Food shortages, inflation, hundreds of thousands of people without an income, and thousands of shipping containers stuck on the border, not to mention rising Covid-19 cases, job losses, closed businesses, a crippled export sector, and a decimated tourism industry: this has been the situation in Mongolia for the past two years. In an interview with the author, Deputy Prime Minister Amarsaikhan Sainbuyan described the pandemic as “the biggest crisis of my career” and went on to explain the difficulties that a small, developing democracy experiences when it tries to balance the economy while safeguarding public health.
Mongolia is a lower-middle income country with a population of only three million and a per capita annual household income of US$1,787. For almost 70 years, Mongolia was a Soviet satellite. In 1992, the Soviets left, and the country abandoned communism, transitioning to capitalism and democracy. While the living standards of most Mongolians have dramatically improved over the past ten years, Mongolia’s economic development has been erratic, with a negative 9.3 per cent GDP growth in 1992 and a positive 17.3 per cent growth in 2011. In 2018, Mongolia’s economy was improving, with 7.5 per cent growth, but in 2020, as a result of pandemic lockdowns, growth dropped to negative 4.6 per cent.
Mongolia’s mining sector accounts for 90 per cent of exports and roughly 26.1 per cent of GDP.
One of the reasons for Mongolia’s boom-and-bust trajectory is that the mining sector accounts for 90 per cent of exports and roughly 26.1 per cent of GDP. But these numbers only represent direct income from the sale of commodities. Mining money ripples through the economy, supporting businesses, education, banking, finance, construction and many other sectors. Indeed, Investment Monitor considers the nation’s economy to be 100 per cent dependent on mining and rates Mongolia as the country most vulnerable to fluctuations in commodity prices.
In January 2020, when the first coronavirus cases were reported in China, Mongolia closed the international airport, as well as its only two borders, with China and Russia. This resulted in a severe decline in Mongolia’s export income. China accounts for more than 60 per cent of Mongolia’s total trade, providing 33 per cent of its imports, while buying 89.1 per cent of its exports. Finished products began thinning out on retail store shelves, and prices started to rise. The government implemented a stringent lockdown, closing schools and non-essential businesses. With no unemployment benefits to rely on, people began to suffer.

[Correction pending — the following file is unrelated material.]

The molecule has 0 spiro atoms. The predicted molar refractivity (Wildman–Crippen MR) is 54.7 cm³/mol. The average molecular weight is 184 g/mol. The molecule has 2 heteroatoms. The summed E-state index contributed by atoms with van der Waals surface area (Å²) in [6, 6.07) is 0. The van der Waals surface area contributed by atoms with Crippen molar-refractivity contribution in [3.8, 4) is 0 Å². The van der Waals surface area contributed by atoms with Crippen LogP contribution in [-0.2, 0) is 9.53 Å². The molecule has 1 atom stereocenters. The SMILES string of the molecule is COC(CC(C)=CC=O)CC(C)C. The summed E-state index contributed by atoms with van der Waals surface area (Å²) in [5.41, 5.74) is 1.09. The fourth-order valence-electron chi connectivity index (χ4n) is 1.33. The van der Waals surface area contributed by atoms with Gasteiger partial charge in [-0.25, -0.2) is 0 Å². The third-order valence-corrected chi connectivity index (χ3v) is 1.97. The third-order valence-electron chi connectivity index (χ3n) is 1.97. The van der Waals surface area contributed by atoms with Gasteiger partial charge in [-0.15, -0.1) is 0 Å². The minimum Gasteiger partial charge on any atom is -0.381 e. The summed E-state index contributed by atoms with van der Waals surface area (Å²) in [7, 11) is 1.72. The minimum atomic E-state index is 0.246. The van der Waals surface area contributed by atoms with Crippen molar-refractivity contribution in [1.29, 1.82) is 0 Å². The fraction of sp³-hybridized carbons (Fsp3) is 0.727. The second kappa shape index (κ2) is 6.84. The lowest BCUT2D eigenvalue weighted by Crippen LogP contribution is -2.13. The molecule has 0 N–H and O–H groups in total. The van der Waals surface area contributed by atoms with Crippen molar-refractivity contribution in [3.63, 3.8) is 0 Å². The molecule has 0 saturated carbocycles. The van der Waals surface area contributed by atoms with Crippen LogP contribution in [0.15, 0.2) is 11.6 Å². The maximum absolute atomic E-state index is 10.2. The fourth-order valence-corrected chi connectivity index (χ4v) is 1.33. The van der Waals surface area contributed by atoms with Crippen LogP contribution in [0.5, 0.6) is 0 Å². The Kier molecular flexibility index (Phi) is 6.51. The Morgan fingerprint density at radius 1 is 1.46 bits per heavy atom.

A World Bank survey found that those living in poverty and households whose income was reduced by the pandemic were more likely to experience food insecurity. Many children, dependent on school meals, suffered vitamin and nutrition deficiencies. UNICEF found that 62.1 per cent of children lost weight, while 20 per cent experienced decreased frequency of meals.
The World Bank also estimated that as many as 260,000 more Mongolians had slipped into poverty in 2020, increasing the poverty rate to 33.6 per cent, while 35.2 per cent of households reported a decline in income.
To make matters worse, inflation skyrocketed to 9..6 per cent, with the prices of food, solid fuels and gasoline increasing the most. Ten months into the pandemic, meat prices in Ulaanbaatar had risen 16 per cent and fuel prices 38.8 per cent.
Deputy Prime Minister Amarsaikhan explained that the government was doing its best to follow the guidance of the Centres for Disease Control and Prevention (CDC) and World Health Organisation, but “Covid measures drained our budget”. With very little revenue, he said, “We had to depend on international donors, our neighbours, embassies and diplomatic missions.” Donations of medicine and equipment came from around the world, but it cost money to outfit ambulances with oxygen machines and to get the supplies to doctors in remote regions of the country. The cost of Covid relief measures increased the 2020 budget deficit to 9..5 per cent of GDP.
While Mongolia is ready to get back to work, China maintains a zero Covid policy, which keeps the borders closed, Mongolia’s exports low, and domestic consumer prices high.
About half of the population lives in the capital city of Ulaanbaatar, while between 30 and 40 per cent are nomadic herders. Across the entire country, the population density is only two people per square kilometre. “We had to bring these new ventilators, beds, pumps, new medicines…and we had to deliver it,” said Amarsaikhan. “In the rural areas, the countryside, in 21 provinces, there were almost no oxygen facilities, so in the past two or three months we had to import, transport and install oxygen facilities in 16 provinces.”
Since April 2021, things have improved a great deal. Private sector businesses have been reopening and people have been returning to employment in many sectors. Production and sales volumes have remained lower than pre-pandemic levels, as have incomes, but the deputy prime minister vows that the government has no plan to lock down the country again.
So while Mongolia is ready to get back to work, China maintains a zero Covid policy, which keeps the borders closed, Mongolia’s exports low, and domestic consumer prices high. National Statistical Office division head, Tseveenjav Lkhanaa, sums up Mongolia’s precarious economic situation as “disproportionally dependent on our biggest foreign trade partner, China.” Ultimately, Mongolia is hostage to China’s zero Covid mandate and the country’s recovery lies almost exclusively in the hands of Beijing and its border control policies.